PepsiCo is also strong in profit margin compared to its peers.  It is not as strong as Coca-Cola, but still produces strong numbers consistently.  There has also been a drop in profit margin in 2011, so further analysis would be needed.

Cott is the weakest of all the companies.  In 2011 the profit margin was less than a third of that of PepsiCo and less than a fifth of Coca-Cola’s.  This is because Cott is a low cost producer.  You don’t see advertisements for Cott Cola, there are no famous sports stars or movie stars selling the product.  Cott has basically made their product a “commodity” and cannot charge a premium for it.

It looks like profit margins have fell for all three companies over the past three years.  It seems to be more an industry or market effect than an individual company effect.  This would require more analysis to find out what has caused this drop in the soft-drink industry.

Asset Turnover

Coca-Cola has the lowest numbers here.  This is a bit of a surprise because Coke is a huge producer and should be able to take advantage of economies of scale.  Although their asset turnover is low, they still have a high profit margin, so I would still consider looking into the company (remember the rule of at least one of profit margin or asset turnover should be high).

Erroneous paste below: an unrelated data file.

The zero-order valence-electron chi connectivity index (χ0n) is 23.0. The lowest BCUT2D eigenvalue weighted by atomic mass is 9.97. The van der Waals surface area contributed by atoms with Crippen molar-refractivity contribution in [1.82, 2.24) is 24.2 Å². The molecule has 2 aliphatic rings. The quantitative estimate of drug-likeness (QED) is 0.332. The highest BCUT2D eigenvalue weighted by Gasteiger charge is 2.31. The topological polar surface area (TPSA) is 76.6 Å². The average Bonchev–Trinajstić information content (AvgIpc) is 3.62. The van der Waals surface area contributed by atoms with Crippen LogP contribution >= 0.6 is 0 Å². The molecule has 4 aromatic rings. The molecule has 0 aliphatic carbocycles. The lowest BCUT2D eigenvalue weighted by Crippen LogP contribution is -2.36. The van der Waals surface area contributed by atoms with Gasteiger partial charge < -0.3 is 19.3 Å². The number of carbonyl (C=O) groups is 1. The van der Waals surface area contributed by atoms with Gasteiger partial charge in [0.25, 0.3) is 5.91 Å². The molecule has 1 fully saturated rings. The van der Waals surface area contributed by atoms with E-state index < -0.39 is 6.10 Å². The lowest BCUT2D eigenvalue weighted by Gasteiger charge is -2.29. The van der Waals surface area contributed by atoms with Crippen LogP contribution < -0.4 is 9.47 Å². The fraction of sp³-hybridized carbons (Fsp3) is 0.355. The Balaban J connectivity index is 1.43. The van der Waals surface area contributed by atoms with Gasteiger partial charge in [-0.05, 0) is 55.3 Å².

PepsiCo is interesting.  The company has a fairly high asset turnover and is quite consistent.  There has been a drop from previous years, but the numbers are still good.  I would try and look into the reason why asset turnover has dropped: a new product line that has failed?  Consumers drinking less soda?  Users switching to Coca-Cola?

Cott Corporation has the highest asset turnover.  It is not really a surprise because they are a low cost provider.  Their asset turnover is more than double of that of Coca-Colas and over 50% greater than PepsiCo.  This makes up for their low profit margin, but an analysis and comparison using profit margin, asset turnover, and some constant variable would need to be used to find out which is most efficient (profitable).  But, looking at the ROEs, it looks like Cott’s strategy is not as effective as Coke’s or Pepsi’s.